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Directors of For Sama

Lulu Wang (The Farewell)
Ritesh Batra (Photograph)
Schmidt & Abrantes (Diamantino)
Wanuri Kahiu (Rafiki)
Jia Zhang-ke (Ash is Purest White)

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FYC: Best Editing, Baby Driver

by Tim Brayton

If you know one thing about Baby Driver, surely it's that the film was conceived from the ground up to move in perfect time to music. Every aspect of the film that could be tied to the rhythm of the soundtrack was: the movement of the camera, the blocking of the actors, and the cutting between shots.

Perhaps that sounds like an impressive trick. But "impressive" hardly starts to cover it: love the film or not (I was a little cool on it, overall), Baby Driver is indisputably one of 2017's most audacious piece of film craftsmanship, a high-wire act of choreographing every element of the film production process into one steady flow. And by no means the least of this craft came in the form of the editing done by Paul Machliss and Jonathan Amos.

The editors' work on this film began unnaturally early...

Ordinarily, editors receive footage after production has wrapped, or sometimes are given the dailies to start assembling during production. In this case, the film's editing rhythm was already roughed out before the shoot began. As Machliss explained to the Hollywood Reporter shortly before the new year, the film's essential structure – all those songs – had to be set in advance for clearance purposes, and animatics (essentially, minimally-animated still images) were roughed in to give the entire film its shape right from the onset.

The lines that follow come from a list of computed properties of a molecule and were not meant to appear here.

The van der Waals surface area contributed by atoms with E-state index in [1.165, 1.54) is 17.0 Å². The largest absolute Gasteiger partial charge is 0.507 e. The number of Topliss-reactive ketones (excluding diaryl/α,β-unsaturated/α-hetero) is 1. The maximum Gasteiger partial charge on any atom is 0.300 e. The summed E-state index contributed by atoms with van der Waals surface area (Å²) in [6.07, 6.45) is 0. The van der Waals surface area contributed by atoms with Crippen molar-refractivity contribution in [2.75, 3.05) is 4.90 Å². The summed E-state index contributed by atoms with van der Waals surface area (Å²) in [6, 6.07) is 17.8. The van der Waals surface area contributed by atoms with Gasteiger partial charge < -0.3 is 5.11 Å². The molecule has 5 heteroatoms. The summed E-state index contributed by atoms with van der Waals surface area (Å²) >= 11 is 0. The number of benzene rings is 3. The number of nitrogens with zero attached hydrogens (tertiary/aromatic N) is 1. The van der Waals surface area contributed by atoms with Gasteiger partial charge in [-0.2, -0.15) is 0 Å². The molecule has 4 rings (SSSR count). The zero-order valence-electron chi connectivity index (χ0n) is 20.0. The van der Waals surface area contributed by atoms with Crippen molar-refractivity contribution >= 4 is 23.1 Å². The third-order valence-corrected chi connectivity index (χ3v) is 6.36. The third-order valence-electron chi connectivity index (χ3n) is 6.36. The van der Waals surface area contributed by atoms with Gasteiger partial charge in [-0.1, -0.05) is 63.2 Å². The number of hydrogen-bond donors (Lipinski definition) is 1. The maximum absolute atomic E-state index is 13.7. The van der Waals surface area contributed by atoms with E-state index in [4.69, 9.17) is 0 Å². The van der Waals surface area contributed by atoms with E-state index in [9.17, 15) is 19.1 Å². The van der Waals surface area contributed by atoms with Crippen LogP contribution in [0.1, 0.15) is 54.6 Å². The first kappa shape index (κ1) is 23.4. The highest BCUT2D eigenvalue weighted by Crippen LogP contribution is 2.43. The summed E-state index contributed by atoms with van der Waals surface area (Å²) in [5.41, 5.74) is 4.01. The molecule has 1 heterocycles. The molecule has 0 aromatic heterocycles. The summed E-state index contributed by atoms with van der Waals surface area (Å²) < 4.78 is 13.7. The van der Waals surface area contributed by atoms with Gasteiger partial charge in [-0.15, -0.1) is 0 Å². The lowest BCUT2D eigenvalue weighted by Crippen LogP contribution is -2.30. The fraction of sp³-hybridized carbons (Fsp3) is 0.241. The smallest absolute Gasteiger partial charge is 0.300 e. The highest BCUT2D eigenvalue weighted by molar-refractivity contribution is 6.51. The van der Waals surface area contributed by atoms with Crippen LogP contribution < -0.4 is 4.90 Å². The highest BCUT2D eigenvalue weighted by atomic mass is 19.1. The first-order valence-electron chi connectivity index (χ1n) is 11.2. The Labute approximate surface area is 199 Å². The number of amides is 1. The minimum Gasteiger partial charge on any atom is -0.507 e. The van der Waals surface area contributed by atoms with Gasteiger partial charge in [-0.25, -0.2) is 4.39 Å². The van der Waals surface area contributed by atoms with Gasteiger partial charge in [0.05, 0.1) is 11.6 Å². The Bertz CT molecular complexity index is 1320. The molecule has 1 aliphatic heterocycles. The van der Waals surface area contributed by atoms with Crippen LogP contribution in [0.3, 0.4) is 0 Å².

The editors were also invited to be on set, bringing with them a portable editing suite, so that the footage could be married to the music immediately after having been shot, and so that the editors could collaborate with director Edgar Wright and cinematographer Bill Pope to determine the proper content and length of shots. If you're not familiar with the standard workflow of film production and post-production, it's hard to appreciate what a drastic change from any norm the Baby Driver production represents. Speaking as a sometime editor myself, the opportunity and responsibility facing Machliss and Amos leaves me dumbfounded. The execution leaves me awestruck; it's flawlessly edited, down to the finest details of actors' gestures motivating specific cuts.

As much as any film I can name since the montage experiments in the Soviet Union in the 1920s, Baby Driver is a movie conceived around its editing. It's not, therefore, "surprising" that the final results are so tightly-controlled, that the film's pace is so consistent and refined, that the camerawork and editing are so effectively bound together. But that lack of surprise is entirely reflective of the work and thoughtfulness that the filmmakers put into this before one single actor stepped in front of one single camera. Just because the film was substantially cut before production instead of after production doesn't take away one jot from Machliss and Amos's ingenuous, insightful work, and this is, to my eyes, easily the most accomplished, effective work of editing that's anywhere near the Oscar conversation this year.

Other Crafts Honored
Best Production Design 2017 | The Beguiled's Costume Design | Killing of a Sacred Deer Cinematography 

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Reader Comments (2)

Loved the film and hope it gets this nod.

January 9, 2018 | Unregistered Commentereurocheese

Yes, agreed a lot.

January 9, 2018 | Unregistered CommenterRyan T.

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